|For the Thai dressing|
|80 ml||(2.6 oz)|
|60 ml||(2.4 oz)|
|2 ⅛ oz|
|60 ml||(2.2 oz)|
|2 tbsp||(0.82 oz)|
|2 tbsp||(0.40 oz)|
|1 dash||(0.01 oz)|
|1 dash||(0.00 oz)|
|For the salad|
|2 sprigs||(0.16 oz)|
|15 leaves||(0.08 oz)|
|3 tbsp||(0.88 oz)|
For the Thai dressing
Soak the cashews for about 20 minutes.
In most cases, it is recommended that you soak cashews for at least 2-3 hours. As Matthew Kenney lists 10 minutes preparation time for this recipe, we assume that 20 minutes soaking time will be long enough. Since cashews are relatively soft, they will blend well even with the shortened soaking time.
For the dressing, blend all of the ingredients in a blender until smooth. Season with salt and pepper.
Chili flakes are basically dried, crushed chili peppers. It is best to prepare the chili with a knife without touching the flakes because the spicy capsaicin adheres to your hands and can cause painful burning if it comes in contact with mucous membranes, for example, your eyes.
For the salad
Grate the kohlrabi, chop the cilantro and mint, and mix everything together.
The author uses a small handful of both mint and cilantro. We have provided a rough estimate, which you can adjust as you like.
Drizzle the dressing generously on the salad and, if desired, season with salt, pepper, and chili flakes. Garnish with a little chopped mint and chopped cashews and serve.
Nutritional Information per person Convert per 100g
|Saturated Fats||3.2 g||16.2%|
|Carbohydrates (inc.dietary fiber)||22 g||8.1%|
|Cooking Salt (Na:75.0 mg)||190 mg||7.9%|
|Essential micronutrients with the highest proportions||per person||2000 kcal|
|Vit||Vitamin C (ascorbic acid)||150 mg||188.0%|
|Fat||Linoleic acid; LA; 18:2 omega-6||7.7 g||77.0%|
|Min||Copper, Cu||0.51 mg||51.0%|
|Fat||Alpha-Linolenic acid; ALA; 18:3 omega-3||1.0 g||51.0%|
|Elem||Potassium, K||898 mg||45.0%|
|Vit||Vitamin B6 (pyridoxine)||0.41 mg||29.0%|
|Vit||Vitamin E, as a-TEs||3.2 mg||27.0%|
|Min||Manganese, Mn||0.49 mg||24.0%|
|Elem||Phosphorus, P||164 mg||23.0%|
|Vit||Folate, as the active form of folic acid (née vitamin B9 and||44 µg||22.0%|
The majority of the nutritional information comes from the USDA (US Department of Agriculture). This means that the information for natural products is often incomplete or only given within broader categories, whereas in most cases products made from these have more complete information displayed.
If we take flaxseed, for example, the important essential amino acid ALA (omega-3) is only included in an overarching category whereas for flaxseed oil ALA is listed specifically. In time, we will be able to change this, but it will require a lot of work. An “i” appears behind ingredients that have been adjusted and an explanation appears when you hover over this symbol.
For Erb Muesli, the original calculations resulted in 48 % of the daily requirement of ALA — but with the correction, we see that the muesli actually covers >100 % of the necessary recommendation for the omega-3 fatty acid ALA. Our goal is to eventually be able to compare the nutritional value of our recipes with those that are used in conventional western lifestyles.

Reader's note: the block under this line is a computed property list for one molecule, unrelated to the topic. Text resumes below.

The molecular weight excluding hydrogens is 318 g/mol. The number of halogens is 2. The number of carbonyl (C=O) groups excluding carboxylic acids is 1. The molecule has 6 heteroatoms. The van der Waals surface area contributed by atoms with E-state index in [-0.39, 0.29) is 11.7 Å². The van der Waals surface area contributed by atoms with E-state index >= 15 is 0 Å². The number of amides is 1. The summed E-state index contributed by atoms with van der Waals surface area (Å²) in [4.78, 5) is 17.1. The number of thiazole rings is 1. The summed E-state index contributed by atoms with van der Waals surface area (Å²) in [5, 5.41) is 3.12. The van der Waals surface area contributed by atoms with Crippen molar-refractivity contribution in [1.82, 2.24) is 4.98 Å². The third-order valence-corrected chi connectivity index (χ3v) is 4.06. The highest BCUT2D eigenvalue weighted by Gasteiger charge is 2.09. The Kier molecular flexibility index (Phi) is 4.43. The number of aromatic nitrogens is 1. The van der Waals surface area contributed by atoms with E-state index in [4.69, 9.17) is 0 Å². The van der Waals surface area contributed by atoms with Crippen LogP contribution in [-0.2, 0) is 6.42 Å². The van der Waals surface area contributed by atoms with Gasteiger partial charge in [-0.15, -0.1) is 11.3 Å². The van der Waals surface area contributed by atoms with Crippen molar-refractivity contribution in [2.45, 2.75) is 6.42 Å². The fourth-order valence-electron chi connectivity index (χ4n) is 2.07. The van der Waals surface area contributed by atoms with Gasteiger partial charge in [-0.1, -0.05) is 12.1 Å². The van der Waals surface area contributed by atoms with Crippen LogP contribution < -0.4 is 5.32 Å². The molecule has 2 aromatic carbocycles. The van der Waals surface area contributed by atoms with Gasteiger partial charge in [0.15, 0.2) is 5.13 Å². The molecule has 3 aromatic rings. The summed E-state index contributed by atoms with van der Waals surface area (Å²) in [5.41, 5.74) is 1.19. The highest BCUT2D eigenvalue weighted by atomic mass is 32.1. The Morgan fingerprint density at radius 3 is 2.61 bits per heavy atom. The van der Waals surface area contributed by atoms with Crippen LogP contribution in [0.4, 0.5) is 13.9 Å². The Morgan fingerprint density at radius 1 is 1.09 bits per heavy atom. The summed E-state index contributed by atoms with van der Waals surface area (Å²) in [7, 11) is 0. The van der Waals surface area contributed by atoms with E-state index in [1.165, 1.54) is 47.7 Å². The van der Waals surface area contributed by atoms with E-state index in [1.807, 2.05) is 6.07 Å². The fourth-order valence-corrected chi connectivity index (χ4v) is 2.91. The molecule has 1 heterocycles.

|Vitamins||per person||2000 kcal|
|Vitamin C (ascorbic acid)||150 mg||188.0%|
|Vitamin B6 (pyridoxine)||0.41 mg||29.0%|
|Vitamin E, as a-TEs||3.2 mg||27.0%|
|Folate, as the active form of folic acid (née vitamin B9 and||44 µg||22.0%|
|Vitamin K||15 µg||21.0%|
|Thiamine (vitamin B1)||0.16 mg||15.0%|
|Pantothenic acid (vitamin B5)||0.48 mg||8.0%|
|Niacin (née vitamin B3)||1.1 mg||7.0%|
|Riboflavin (vitamin B2)||0.06 mg||5.0%|
|Biotin (ex vitamin B7, H)||1.0 µg||2.0%|
|Vitamin A, as RAE||9.4 µg||1.0%|
This Thai salad is an ideal hors d’oeuvre on warm, summer days. The spiciness of the chili and sour taste of the lemon juice mixes well with the sweet kohlrabi.
Servings: This dish makes enough for 4–6 people, depending on whether it is used as a main meal or an appetizer.
We don’t consider soy sauce to be raw. Soybeans are generally heated during the production process since they like all other green beans contain the glycoprotein phasin, which is toxic for humans. Phasin inhibits the absorption of nutrients in the intestine, causes hemagglutination (clumping of the red blood cells), and in larger amounts can destroy the intestinal villi. Heating processes (e.g., cooking and roasting) destroy phasin, making soybeans and soybean products such as tofu, miso, and tempeh safe for human consumption. As a result, even unpasteurized soy products are not actually raw, but are instead cooked products that have been “revived” through the process of fermentation.
Cashews are seldom raw: Cashews almost always undergo a heating process even if “Raw Cashews” is listed on the label. This usually just means that the toxic cardol they contain has been deactivated by steaming instead of roasting. It is only when the process is explained in detail and controlled that we can be sure the cashews are raw.
Salt content: The high salt content is mainly a result of the soy sauce. The amount of salt listed here can be reduced by using a more moderate amount of the Thai dressing.
Spicy variation: This Thai salad tastes especially good when you use a larger amount of chili so that it is spicier.
Kohlrabi substitute: If you don’t have any kohlrabi on hand, you can instead use a root vegetable or a combination, such as beets, carrots, and jicama.
Sesame seeds: Adding sesame seeds as a garnish not only makes the dish look nice, it also gives this salad a slightly nutty taste.
Lime juice: Using lime juice instead of lemon juice makes the Thai dressing taste more authentic. Limes have a more intense flavor than lemons and generally a higher juice content.